– Often appear more
similar to sedimentary
• 6. Pegmatitic texture
– Exceptionally coarse
– Form in late stages of
crystallization of
granitic magmas
Igneous compositions
• Igneous rocks are composed primarily of
silicate minerals
• Dark (or ferromagnesian) silicates (Fe, Mg)
– Olivine, pyroxene, amphibole, and biotite mica
– These make up “mafic” rocks
• Light (or nonferromagnesian) silicates (Ca,
Na, K, higher SiO2)
– Quartz, muscovite mica, and feldspars
– These make up “felsic” rocks
Igneous compositions
• Granitic versus basaltic compositions
• Granitic composition
– Light-colored silicates (color matters!)
– Termed felsic (feldspar and silica) in composition
– High amounts of silica (SiO2)
– Lower density than mafic rocks
–Major constituent of continental
Igneous compositions
• Granitic versus basaltic compositions
• Basaltic composition
– Dark silicates and calcium-rich feldspar
– Termed mafic (magnesium and ferrum, for iron)
in composition
– Higher density than felsic (granitic) rocks
– Comprise the ocean floor and many volcanic
Igneous compositions
• Other compositional groups
• Intermediate (or andesitic) composition
– Contain 25% or more dark silicate minerals
– Associated with explosive volcanic activity
– Named for Andes mountains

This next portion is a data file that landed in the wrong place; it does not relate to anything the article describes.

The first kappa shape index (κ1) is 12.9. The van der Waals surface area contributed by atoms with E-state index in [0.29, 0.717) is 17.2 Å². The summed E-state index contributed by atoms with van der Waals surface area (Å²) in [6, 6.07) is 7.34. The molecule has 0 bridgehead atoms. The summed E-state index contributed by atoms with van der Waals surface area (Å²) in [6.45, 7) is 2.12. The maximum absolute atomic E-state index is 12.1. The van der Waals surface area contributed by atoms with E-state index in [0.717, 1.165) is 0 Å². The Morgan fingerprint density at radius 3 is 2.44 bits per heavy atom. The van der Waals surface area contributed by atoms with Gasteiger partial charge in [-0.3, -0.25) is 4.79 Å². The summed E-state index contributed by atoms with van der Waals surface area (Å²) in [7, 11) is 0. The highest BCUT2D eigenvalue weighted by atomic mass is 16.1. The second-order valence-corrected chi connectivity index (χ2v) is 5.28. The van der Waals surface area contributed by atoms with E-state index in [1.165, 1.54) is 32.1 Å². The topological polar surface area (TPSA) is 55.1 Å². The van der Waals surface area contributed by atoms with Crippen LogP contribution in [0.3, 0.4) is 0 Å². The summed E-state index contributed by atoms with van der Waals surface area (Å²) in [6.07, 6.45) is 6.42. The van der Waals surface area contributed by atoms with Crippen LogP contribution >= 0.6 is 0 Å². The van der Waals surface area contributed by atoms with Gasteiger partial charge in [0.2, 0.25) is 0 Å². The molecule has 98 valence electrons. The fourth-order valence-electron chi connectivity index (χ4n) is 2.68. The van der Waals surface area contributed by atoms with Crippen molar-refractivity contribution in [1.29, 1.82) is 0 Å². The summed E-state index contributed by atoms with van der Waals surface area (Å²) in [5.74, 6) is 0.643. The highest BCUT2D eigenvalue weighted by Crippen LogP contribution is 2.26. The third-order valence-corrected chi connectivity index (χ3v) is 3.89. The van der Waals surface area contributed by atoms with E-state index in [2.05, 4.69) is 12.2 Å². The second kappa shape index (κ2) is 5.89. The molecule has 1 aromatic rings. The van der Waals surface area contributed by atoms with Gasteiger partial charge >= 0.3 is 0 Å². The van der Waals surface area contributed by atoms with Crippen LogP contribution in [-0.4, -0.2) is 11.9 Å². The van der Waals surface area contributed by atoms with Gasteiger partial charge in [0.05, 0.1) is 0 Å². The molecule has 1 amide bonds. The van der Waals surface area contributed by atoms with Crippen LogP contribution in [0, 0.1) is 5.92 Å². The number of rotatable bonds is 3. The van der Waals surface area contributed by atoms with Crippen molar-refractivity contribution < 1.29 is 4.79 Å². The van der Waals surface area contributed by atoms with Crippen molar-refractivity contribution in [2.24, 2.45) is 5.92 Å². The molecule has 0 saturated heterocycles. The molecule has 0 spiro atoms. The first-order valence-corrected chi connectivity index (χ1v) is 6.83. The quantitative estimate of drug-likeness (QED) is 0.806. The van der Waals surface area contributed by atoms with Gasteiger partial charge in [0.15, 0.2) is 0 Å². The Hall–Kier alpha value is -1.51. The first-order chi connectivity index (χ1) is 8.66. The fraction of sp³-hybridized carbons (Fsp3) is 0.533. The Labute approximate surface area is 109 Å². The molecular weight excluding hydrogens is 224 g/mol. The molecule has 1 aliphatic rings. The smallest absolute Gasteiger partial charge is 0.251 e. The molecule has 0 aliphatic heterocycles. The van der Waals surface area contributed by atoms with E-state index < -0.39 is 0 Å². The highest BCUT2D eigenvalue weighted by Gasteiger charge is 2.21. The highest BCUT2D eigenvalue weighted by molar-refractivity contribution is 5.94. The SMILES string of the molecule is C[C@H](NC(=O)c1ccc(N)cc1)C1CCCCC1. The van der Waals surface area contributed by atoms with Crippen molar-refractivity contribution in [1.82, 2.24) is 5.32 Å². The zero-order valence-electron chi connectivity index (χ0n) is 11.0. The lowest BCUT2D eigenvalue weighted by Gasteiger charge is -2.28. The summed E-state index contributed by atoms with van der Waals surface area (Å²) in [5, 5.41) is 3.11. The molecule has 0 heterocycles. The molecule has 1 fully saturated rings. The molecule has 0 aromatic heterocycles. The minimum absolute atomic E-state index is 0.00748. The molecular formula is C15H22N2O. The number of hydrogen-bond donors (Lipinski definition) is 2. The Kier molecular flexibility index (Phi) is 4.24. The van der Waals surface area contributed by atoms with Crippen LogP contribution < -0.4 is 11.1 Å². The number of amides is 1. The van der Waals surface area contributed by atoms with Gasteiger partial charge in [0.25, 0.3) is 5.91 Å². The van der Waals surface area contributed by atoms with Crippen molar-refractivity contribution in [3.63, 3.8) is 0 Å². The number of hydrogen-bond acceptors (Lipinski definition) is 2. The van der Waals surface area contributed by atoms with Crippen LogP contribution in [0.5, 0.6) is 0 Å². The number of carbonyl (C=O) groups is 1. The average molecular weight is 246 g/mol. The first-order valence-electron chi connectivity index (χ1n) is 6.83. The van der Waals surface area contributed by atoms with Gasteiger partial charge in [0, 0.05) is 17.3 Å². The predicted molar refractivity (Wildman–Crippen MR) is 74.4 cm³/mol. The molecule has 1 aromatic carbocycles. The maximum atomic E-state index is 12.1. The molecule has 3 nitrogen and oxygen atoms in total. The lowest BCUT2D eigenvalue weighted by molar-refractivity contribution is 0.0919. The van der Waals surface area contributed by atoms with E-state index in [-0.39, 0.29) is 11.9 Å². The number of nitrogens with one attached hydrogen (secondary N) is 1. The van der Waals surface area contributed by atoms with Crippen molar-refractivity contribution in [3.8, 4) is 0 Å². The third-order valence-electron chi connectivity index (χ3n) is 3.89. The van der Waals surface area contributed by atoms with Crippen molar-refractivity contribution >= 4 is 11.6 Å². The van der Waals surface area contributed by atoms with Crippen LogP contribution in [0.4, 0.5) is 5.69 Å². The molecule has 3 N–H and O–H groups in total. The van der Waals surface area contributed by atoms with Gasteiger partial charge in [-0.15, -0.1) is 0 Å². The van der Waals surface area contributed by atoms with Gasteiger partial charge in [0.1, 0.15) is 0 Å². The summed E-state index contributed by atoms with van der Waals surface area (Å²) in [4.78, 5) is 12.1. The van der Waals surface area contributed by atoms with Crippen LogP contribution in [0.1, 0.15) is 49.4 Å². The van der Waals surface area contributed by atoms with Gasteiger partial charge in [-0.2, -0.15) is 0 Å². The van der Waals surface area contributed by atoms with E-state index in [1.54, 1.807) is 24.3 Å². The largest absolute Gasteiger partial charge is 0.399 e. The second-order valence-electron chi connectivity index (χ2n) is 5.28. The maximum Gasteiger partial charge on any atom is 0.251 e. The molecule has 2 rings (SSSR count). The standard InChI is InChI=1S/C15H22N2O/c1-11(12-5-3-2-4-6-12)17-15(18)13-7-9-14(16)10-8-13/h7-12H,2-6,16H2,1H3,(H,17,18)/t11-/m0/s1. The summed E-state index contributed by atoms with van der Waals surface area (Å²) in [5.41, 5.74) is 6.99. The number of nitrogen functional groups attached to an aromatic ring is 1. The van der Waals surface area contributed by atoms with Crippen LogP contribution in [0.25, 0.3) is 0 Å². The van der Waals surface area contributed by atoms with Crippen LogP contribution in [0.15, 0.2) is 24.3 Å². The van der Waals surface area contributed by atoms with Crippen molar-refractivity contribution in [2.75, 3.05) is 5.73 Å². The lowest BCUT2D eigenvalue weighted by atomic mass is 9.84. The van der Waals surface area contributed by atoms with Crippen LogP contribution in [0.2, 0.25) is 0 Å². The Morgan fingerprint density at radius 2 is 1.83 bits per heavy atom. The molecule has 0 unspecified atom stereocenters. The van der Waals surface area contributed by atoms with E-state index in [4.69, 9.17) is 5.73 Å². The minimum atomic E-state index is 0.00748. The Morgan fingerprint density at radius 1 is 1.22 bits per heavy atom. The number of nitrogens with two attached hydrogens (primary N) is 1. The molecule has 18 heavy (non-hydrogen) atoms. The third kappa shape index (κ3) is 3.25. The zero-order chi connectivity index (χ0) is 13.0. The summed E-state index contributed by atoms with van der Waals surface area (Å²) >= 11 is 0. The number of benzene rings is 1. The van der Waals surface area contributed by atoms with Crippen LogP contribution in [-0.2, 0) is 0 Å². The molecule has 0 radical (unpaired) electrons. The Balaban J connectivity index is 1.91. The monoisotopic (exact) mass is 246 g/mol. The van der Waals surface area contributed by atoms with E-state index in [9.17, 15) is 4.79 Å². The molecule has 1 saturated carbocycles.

• Ultramafic composition
– Rare (on surface) composition that is high in magnesium
and iron
– Composed entirely of ferromagnesian silicates
– Olivine, Pyroxene
– Mantle rock, sometimes brought to surface by volcanism in
Igneous compositions
• Silica content as an indicator of composition
• Exhibits a considerable range in the crust
– 45% to 70%
• Silica content influences magma behavior
• Granitic magmas = high silica content and
• Basaltic magmas = much lower silica content
and more fluid-like behavior
Igneous compositions
• Naming igneous rocks – granitic rocks
• Granite
– Phaneritic
– Over 25% quartz, about 65% or more feldspar
– Very abundant - often associated with mountain
– The term granite includes a wide range of
mineral compositions
Figure 4.9 A
Igneous compositions
• Naming igneous rocks – granitic rocks
• Rhyolite
– Extrusive COMPOSITIONAL equivalent of
– May contain glass fragments and vesicles
– Aphanitic texture
– Less common and less voluminous than granite
Figure 4.9 B
Welded tuff (fragments) and obsidian
(volcanic glass) in layers
How is Magma formed?
• Melting by heat within the earth
• Decompression melting
• Addition of volatiles
Origin of magma
• Highly debated topic
• Generating magma from solid rock